Prescription for Disaster!
About twenty years ago, I called the weekend duty GP because I was worried about our young son who had a sore throat and a temperature. The doctor turned up an hour later and just handed me a prescription for Penicillin on the door step, without even coming in. Even then I was a bit uncomfortable that he hadn’t examined his patient, or even checked for allergies. He had taken the easiest action. Now we should know different, or do we?
Prof John Watson, deputy chief medical officer at the Department of Health, said: "Antimicrobial resistance is one of the biggest threats to health security facing the world today and everybody must take action." Public Health England found a 6 per cent increase in prescriptions between 2010 and 2013 and warned that up to half may be inappropriate. In the same period, there was also a 12 per cent increase in the number of resistant E.coli infections in the blood.
What’s the worst that can happen?
Prescriptions for antibiotics are at an all-time high in most developed countries, and the associated development of antimicrobial resistance has health officials around the globe worried. Antibiotics have been one of the greatest breakthroughs in medicine and have saved millions of lives. But there is growing concern that overuse is making them less effective as bacteria develop resistance. Prime Minister David Cameron has warned the world will be "cast back into the dark ages of medicine" unless action is taken.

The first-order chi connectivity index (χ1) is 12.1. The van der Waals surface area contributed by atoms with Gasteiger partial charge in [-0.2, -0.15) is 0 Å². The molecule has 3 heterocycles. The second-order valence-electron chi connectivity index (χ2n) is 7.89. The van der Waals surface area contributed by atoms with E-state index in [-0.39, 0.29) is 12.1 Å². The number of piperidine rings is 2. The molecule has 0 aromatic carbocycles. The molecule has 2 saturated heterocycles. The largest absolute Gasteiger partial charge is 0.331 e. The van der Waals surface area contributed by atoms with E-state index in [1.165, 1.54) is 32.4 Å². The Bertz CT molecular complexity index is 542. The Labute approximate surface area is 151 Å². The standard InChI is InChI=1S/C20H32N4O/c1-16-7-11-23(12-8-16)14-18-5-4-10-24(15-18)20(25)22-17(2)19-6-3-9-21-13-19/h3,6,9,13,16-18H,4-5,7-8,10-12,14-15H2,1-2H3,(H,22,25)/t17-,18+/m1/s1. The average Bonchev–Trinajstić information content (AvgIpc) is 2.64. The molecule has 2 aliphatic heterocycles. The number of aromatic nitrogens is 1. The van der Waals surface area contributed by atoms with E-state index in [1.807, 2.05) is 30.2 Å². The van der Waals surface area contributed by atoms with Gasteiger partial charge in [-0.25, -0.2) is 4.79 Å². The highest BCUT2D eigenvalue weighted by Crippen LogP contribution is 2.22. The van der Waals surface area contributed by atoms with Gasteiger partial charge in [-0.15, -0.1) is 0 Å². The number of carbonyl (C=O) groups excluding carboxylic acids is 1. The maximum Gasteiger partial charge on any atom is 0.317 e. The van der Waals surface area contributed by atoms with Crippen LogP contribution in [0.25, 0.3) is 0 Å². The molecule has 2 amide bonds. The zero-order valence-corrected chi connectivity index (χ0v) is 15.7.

There is now a well-defined link between areas of high prescribing and resistant bacteria. Experts said we were "squandering an unbelievably precious resource". Amidst growing concern that overuse is making them less effective, as bacteria develop resistance, we are prescribing more and more.
What part can dentists play?
According to the BDA, dentistry currently accounts for 9 per cent of antimicrobial prescriptions in Britain. A summit organised by the British Dental Association (BDA) in London in November is bringing together regulators and antimicrobial specialists to discuss how dental professionals in the UK can combat the rising threat.
The BDA says: “The meeting, which will tie in with European Antibiotic Awareness Day on 18 November, aims to explore the current use of antimicrobials in dentistry. There is a plan to compile a consensus report from the discussions that will be presented at the organisation’s next annual congress in Manchester in 2015. Educational materials and events to guide dental practitioners on reducing the use of antibiotics will follow.”
*All information is correct at the time of publishing